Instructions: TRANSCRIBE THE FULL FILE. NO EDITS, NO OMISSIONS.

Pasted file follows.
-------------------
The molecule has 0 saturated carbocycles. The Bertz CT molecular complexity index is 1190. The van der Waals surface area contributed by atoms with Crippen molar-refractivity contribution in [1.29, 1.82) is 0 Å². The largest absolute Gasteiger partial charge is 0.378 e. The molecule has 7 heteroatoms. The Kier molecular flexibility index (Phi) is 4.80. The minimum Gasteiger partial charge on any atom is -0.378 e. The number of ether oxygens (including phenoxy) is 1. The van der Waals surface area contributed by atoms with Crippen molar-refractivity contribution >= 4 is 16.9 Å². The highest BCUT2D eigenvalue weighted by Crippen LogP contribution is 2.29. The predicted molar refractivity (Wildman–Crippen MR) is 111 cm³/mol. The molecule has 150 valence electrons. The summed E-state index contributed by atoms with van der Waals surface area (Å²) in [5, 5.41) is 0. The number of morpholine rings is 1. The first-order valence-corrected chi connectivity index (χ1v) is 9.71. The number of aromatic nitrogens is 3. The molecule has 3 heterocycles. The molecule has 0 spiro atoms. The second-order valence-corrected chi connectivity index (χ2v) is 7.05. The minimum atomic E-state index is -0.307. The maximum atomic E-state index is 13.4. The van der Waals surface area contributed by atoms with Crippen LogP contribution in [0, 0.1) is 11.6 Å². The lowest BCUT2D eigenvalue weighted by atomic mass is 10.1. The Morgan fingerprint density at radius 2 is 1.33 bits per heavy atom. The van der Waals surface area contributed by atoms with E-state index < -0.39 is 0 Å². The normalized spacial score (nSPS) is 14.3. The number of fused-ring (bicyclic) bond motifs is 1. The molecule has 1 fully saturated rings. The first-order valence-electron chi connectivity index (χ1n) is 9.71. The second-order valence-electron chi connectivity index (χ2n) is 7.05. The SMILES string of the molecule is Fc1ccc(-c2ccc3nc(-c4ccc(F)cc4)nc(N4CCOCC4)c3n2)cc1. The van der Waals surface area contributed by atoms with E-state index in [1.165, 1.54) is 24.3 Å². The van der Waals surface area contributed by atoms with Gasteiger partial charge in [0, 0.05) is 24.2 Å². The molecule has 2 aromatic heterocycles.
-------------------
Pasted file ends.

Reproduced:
The molecule has 0 saturated carbocycles. The Bertz CT molecular complexity index is 1190. The van der Waals surface area contributed by atoms with Crippen molar-refractivity contribution in [1.29, 1.82) is 0 Å². The largest absolute Gasteiger partial charge is 0.378 e. The molecule has 7 heteroatoms. The Kier molecular flexibility index (Phi) is 4.80. The minimum Gasteiger partial charge on any atom is -0.378 e. The number of ether oxygens (including phenoxy) is 1. The van der Waals surface area contributed by atoms with Crippen molar-refractivity contribution >= 4 is 16.9 Å². The highest BCUT2D eigenvalue weighted by Crippen LogP contribution is 2.29. The predicted molar refractivity (Wildman–Crippen MR) is 111 cm³/mol. The molecule has 150 valence electrons. The summed E-state index contributed by atoms with van der Waals surface area (Å²) in [5, 5.41) is 0. The number of morpholine rings is 1. The first-order valence-corrected chi connectivity index (χ1v) is 9.71. The number of aromatic nitrogens is 3. The molecule has 3 heterocycles. The molecule has 0 spiro atoms. The second-order valence-corrected chi connectivity index (χ2v) is 7.05. The minimum atomic E-state index is -0.307. The maximum atomic E-state index is 13.4. The van der Waals surface area contributed by atoms with Crippen LogP contribution in [0, 0.1) is 11.6 Å². The lowest BCUT2D eigenvalue weighted by atomic mass is 10.1. The Morgan fingerprint density at radius 2 is 1.33 bits per heavy atom. The van der Waals surface area contributed by atoms with E-state index < -0.39 is 0 Å². The normalized spacial score (nSPS) is 14.3. The number of fused-ring (bicyclic) bond motifs is 1. The molecule has 1 fully saturated rings. The first-order valence-electron chi connectivity index (χ1n) is 9.71. The second-order valence-electron chi connectivity index (χ2n) is 7.05. The SMILES string of the molecule is Fc1ccc(-c2ccc3nc(-c4ccc(F)cc4)nc(N4CCOCC4)c3n2)cc1. The van der Waals surface area contributed by atoms with E-state index in [1.165, 1.54) is 24.3 Å². The van der Waals surface area contributed by atoms with Gasteiger partial charge in [0, 0.05) is 24.2 Å². The molecule has 2 aromatic heterocycles.